The Culinary Crime You Should Never Commit With Texas Chili

Authentic Texas chili is one of the most famous iterations of chili, and fans of the dish know that real Texas chili isn't filled with beans and tomatoes. Even celebrity chef and author Anthony Bourdain believed that rice and beans did not belong in chili. The star of authentic Texas chili is the meat and the namesake ingredient: the chile pepper. Texas food historian Rob Walsh told Texas Monthly that the origins of Texas Chili most likely came from the San Antonio Canary Island population, which included a group of women known as the Chili Queens. These women would come together to serve an array of dishes including enchiladas, tamales, and, of course, chili con carne.

Chili con carne would be served to the military members stationed around San Antonio but could also be found at chili stands and in the homes of San Antonio residents. This version of Chili was a slow-cooked stew of finely chopped or ground meat, garlic, cumin, onion, and chile peppers — no beans or tomatoes to be found. As non-residents traveled through Texas, word spread of this unique and spicy dish. In different regions of Texas, cooks began making chili with different spicy peppers that were local to them. Most food historians agree that chili really took off in the 1880s with the completion of railroads connecting different parts of Texas.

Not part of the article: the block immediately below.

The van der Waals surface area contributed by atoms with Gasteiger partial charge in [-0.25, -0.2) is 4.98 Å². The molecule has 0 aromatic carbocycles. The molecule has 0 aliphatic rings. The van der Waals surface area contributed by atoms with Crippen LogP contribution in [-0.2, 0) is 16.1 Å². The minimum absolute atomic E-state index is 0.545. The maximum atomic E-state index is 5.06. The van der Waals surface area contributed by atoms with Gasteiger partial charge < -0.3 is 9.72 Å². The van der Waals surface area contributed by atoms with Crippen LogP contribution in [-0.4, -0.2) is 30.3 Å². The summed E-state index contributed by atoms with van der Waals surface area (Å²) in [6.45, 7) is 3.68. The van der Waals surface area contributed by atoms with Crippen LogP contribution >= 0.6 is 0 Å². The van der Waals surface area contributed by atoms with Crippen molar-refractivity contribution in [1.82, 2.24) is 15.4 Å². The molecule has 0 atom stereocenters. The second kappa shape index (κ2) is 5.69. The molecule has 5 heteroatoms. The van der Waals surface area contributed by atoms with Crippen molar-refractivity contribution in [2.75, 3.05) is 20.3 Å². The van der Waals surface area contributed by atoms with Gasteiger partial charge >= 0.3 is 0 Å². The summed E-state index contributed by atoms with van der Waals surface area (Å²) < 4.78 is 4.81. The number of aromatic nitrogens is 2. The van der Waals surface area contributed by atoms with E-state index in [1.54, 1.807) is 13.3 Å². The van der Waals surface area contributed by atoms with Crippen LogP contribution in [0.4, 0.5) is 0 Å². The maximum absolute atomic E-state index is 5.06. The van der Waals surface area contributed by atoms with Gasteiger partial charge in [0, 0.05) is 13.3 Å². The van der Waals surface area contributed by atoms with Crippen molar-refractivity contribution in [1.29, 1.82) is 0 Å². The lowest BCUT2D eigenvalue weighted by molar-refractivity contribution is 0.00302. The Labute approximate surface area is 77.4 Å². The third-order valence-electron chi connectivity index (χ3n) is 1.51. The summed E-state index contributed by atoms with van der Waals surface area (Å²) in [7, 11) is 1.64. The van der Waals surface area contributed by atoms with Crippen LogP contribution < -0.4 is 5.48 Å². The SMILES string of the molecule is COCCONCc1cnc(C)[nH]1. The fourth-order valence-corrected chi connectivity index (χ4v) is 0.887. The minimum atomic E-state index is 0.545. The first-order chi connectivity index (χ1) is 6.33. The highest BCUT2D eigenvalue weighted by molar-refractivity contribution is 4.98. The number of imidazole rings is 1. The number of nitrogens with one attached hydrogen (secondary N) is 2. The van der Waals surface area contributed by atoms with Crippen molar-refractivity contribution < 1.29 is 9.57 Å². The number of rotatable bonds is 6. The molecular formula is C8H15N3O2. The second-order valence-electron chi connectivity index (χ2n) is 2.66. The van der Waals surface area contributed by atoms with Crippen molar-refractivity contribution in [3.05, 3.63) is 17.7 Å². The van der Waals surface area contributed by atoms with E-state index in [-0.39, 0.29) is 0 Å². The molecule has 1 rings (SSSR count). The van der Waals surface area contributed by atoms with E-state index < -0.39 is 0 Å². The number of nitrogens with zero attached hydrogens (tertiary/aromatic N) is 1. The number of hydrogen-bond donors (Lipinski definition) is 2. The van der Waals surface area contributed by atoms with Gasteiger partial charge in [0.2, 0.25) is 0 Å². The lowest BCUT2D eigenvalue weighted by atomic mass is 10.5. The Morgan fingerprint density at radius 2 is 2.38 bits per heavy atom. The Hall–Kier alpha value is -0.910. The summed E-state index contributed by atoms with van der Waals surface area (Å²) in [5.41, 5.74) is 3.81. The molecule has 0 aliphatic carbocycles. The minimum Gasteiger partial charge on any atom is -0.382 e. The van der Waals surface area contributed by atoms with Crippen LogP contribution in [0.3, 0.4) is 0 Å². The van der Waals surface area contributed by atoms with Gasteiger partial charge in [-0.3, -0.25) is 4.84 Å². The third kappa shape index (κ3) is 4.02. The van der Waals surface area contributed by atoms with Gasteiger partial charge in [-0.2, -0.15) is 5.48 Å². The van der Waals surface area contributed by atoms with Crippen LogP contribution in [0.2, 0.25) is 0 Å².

Key ingredients of Texas chili

Real Texas chili has more of a stew texture than the liquid broth we might think of today. This thicker texture comes from a chili-pepper paste that gives the dish its signature spice. This pepper paste can consist of ancho peppers, pasilla peppers, hatch chiles, jalapeños, guajillo chiles, and really any other pepper or chile that could be grown in Texas. These chiles would often be dried and rehydrated with water and blended or pounded to make the paste.

Today, the most common meat used for chili across the U.S. is ground beef, but traditionally, chuck roast or even short ribs would be used as the meat. The meat would be cut into cubes that would become melt-in-your-mouth tender over time. Chili was an easy way to use those tougher cuts of meat since they would have the opportunity to cook down over time. Masa Harina, a type of corn flour that's made from corn soaked in lime, is used as a thickening agent for the stew and brings a subtle acidic flavor to the dish. Chili was meant to be a hearty meal that would keep for several days and feed a large amount of people. The traditional version of Texas chili highlights these original qualities.